On the way back we had to order another taxi. But again we found an enthusiastic middle-aged man anxious to fulfil what we wanted: our objective was to go somewhere we could have a final drink before retiring, He took us to a place across the river from our hotel, to a pub the like of which I have never seen in all my wanderings. It was a tall building, open to the roof several stories above, its central space surrounded by balconies where meals were served while the ordinary people got on with their drinking downstairs. The design of this place was amazing: exquisite designs on the ceilings, even those above the bar, just another evidence of the civilized air of this whole city.

It was raining lightly the next morning, but not enough to prevent us from wandering through the city streets, themselves a feast for the eyes, past the dozens of coffee houses, and shops selling everything under the sun. If this part of town was damaged, rather little evidence of it remains: that stands to reason, because the rebuilding of these low-rise streets of mostly wooden buildings would not have required the vast financial operation needed for your modern high-rise blocks of offices, which have been built further along, although not verfy far away, in town.

We visited a modest little museum devoted to the occasion in 1914 on which the 20-year-old Gavrilo Princip assassinated the Archduke Franz Ferdinand, heir to the Austrian throne, an event that is said in history to have precipitated the First World War. There were seven assassins among the crowds through which the Royal coach moved. One of them threw a bomb that hit the coach and rolled under the following vehicle, exploding. Incredibly, the procession continued. Some of the assassins lost their nerve. Princip went to have a coffee, and when he emerged he discovered the procession had taken a wrong turning. Finding the Royal couple right in front of him, he fired twice, and killed both the Archduke and his glamorous wife Sophie.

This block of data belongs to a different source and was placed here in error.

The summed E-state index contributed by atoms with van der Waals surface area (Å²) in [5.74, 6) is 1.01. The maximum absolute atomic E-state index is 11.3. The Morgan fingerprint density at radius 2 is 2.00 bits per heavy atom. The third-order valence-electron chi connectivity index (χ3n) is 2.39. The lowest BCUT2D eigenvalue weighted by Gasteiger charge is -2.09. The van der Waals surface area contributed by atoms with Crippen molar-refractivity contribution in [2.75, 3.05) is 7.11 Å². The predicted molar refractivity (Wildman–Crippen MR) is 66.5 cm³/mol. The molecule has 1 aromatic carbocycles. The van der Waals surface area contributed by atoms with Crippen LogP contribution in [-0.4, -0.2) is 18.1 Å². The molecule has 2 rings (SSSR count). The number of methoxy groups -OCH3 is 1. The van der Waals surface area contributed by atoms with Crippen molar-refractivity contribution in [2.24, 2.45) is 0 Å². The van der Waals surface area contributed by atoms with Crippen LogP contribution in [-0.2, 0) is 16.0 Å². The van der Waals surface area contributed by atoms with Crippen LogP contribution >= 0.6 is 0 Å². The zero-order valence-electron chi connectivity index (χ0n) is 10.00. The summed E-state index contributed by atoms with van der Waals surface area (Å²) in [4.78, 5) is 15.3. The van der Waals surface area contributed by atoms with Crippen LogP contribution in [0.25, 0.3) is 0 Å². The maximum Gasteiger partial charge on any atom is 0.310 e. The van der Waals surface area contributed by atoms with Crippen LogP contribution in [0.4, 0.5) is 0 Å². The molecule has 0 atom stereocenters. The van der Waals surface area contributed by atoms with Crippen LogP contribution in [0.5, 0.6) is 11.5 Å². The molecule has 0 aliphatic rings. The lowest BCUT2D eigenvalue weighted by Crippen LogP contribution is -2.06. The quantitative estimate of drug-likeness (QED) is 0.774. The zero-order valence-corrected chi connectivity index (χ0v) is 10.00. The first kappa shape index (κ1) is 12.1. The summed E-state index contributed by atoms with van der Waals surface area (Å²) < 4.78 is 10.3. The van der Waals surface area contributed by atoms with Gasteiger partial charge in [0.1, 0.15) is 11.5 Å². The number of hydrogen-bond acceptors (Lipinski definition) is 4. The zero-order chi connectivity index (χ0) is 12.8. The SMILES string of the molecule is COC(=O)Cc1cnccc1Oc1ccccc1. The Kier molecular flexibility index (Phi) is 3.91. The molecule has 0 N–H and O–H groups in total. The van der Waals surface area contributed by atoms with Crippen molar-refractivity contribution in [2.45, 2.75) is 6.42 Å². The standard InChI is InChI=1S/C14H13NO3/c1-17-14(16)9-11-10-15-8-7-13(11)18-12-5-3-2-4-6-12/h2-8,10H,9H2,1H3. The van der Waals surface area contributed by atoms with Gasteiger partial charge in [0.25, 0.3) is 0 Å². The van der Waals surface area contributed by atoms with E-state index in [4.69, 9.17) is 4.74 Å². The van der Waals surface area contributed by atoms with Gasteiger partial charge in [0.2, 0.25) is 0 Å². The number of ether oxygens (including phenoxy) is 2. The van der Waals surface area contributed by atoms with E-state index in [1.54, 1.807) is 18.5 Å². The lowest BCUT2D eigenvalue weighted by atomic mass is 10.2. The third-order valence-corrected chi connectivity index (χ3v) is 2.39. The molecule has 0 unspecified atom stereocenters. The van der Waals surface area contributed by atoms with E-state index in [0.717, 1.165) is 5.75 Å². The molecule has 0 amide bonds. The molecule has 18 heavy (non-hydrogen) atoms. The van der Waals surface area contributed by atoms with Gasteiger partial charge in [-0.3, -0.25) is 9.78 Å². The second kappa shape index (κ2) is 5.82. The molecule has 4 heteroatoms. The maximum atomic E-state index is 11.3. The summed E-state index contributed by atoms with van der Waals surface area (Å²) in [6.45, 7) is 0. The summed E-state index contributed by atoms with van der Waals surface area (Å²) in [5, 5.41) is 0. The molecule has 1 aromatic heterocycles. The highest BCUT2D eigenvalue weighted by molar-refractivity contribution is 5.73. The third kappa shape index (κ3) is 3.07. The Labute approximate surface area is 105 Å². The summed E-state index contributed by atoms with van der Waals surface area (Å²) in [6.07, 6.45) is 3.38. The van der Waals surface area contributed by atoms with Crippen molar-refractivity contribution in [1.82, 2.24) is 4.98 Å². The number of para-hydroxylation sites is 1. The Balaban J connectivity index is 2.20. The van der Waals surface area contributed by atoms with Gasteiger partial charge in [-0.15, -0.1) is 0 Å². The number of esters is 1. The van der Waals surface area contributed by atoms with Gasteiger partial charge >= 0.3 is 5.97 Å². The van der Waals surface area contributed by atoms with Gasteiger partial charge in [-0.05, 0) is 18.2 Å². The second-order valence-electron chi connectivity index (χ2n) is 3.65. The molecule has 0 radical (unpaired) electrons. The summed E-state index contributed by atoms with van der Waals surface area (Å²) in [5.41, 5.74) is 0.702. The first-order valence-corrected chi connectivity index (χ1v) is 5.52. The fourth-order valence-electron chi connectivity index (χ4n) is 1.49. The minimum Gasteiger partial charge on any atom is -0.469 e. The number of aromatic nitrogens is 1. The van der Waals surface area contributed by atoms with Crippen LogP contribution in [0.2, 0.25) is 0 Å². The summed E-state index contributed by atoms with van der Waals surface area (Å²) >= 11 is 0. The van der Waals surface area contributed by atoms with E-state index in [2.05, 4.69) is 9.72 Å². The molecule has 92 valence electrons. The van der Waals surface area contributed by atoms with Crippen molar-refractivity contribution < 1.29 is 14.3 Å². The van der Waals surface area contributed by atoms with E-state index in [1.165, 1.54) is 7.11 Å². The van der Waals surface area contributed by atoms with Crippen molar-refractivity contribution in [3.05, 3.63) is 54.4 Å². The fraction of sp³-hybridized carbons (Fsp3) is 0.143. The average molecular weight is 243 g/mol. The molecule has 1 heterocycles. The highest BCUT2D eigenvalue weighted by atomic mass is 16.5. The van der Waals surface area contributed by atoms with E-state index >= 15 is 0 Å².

That evening another equally helpful taxi-driver took us out of town to a roadside restaurant where we enjoyed the Bosnian specialty dish, lamb, again an excellent meal. On the way back the same taxi-driver --- who had told us he was bringing up his children to believe we were all brothers, everyone, no matter of what religion or ethnicity, belongs, and is one of us --- offered to show us around at his own cost. He took us to a small park built around a spring, a beautiful place.

Well, we didn’t spent a lot of time in Sarajevo, but long enough to contract a deadly disease Sarajevo-itis, which will no doubt demand that I make another visit, if I live long enough to do so. On the way back to Dubrovnik we passed through immense mountains of bare rock, stratified and exposed in an unusual way, which seemed to suggest that the whole area had at some time in the distant past been thrown up by some convulsive movement of the earth’s surface.

Dramatic though these mountains are, they can’t hold a candle to the city, the work of men and women, people of evey race and religion, the city pre-eminent in Europe for its successful building of a multicultural, multilingual, multireligious civilization that was relentlessly attacked just 18 years ago by men bent on imposing their barbaric ethnicity and nationalism over all others.